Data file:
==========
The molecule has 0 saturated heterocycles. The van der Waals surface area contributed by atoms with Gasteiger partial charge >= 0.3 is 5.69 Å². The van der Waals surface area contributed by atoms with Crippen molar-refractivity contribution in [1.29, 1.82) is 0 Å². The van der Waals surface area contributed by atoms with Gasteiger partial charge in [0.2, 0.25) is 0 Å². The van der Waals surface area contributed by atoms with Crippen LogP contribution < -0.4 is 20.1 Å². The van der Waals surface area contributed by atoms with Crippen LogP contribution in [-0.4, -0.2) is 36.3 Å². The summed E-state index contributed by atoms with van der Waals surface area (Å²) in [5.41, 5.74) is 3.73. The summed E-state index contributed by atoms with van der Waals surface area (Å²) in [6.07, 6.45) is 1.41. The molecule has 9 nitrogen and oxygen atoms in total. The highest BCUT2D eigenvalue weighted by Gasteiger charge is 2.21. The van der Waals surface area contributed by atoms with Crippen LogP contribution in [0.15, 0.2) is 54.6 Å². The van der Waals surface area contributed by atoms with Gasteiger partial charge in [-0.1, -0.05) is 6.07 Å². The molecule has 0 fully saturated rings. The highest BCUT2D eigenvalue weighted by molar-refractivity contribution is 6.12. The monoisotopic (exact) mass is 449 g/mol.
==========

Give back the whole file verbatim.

The molecule has 0 saturated heterocycles. The van der Waals surface area contributed by atoms with Gasteiger partial charge >= 0.3 is 5.69 Å². The van der Waals surface area contributed by atoms with Crippen molar-refractivity contribution in [1.29, 1.82) is 0 Å². The van der Waals surface area contributed by atoms with Gasteiger partial charge in [0.2, 0.25) is 0 Å². The van der Waals surface area contributed by atoms with Crippen LogP contribution < -0.4 is 20.1 Å². The van der Waals surface area contributed by atoms with Crippen LogP contribution in [-0.4, -0.2) is 36.3 Å². The summed E-state index contributed by atoms with van der Waals surface area (Å²) in [5.41, 5.74) is 3.73. The summed E-state index contributed by atoms with van der Waals surface area (Å²) in [6.07, 6.45) is 1.41. The molecule has 9 nitrogen and oxygen atoms in total. The highest BCUT2D eigenvalue weighted by Gasteiger charge is 2.21. The van der Waals surface area contributed by atoms with Crippen LogP contribution in [0.15, 0.2) is 54.6 Å². The van der Waals surface area contributed by atoms with Gasteiger partial charge in [-0.1, -0.05) is 6.07 Å². The molecule has 0 fully saturated rings. The highest BCUT2D eigenvalue weighted by molar-refractivity contribution is 6.12. The monoisotopic (exact) mass is 449 g/mol.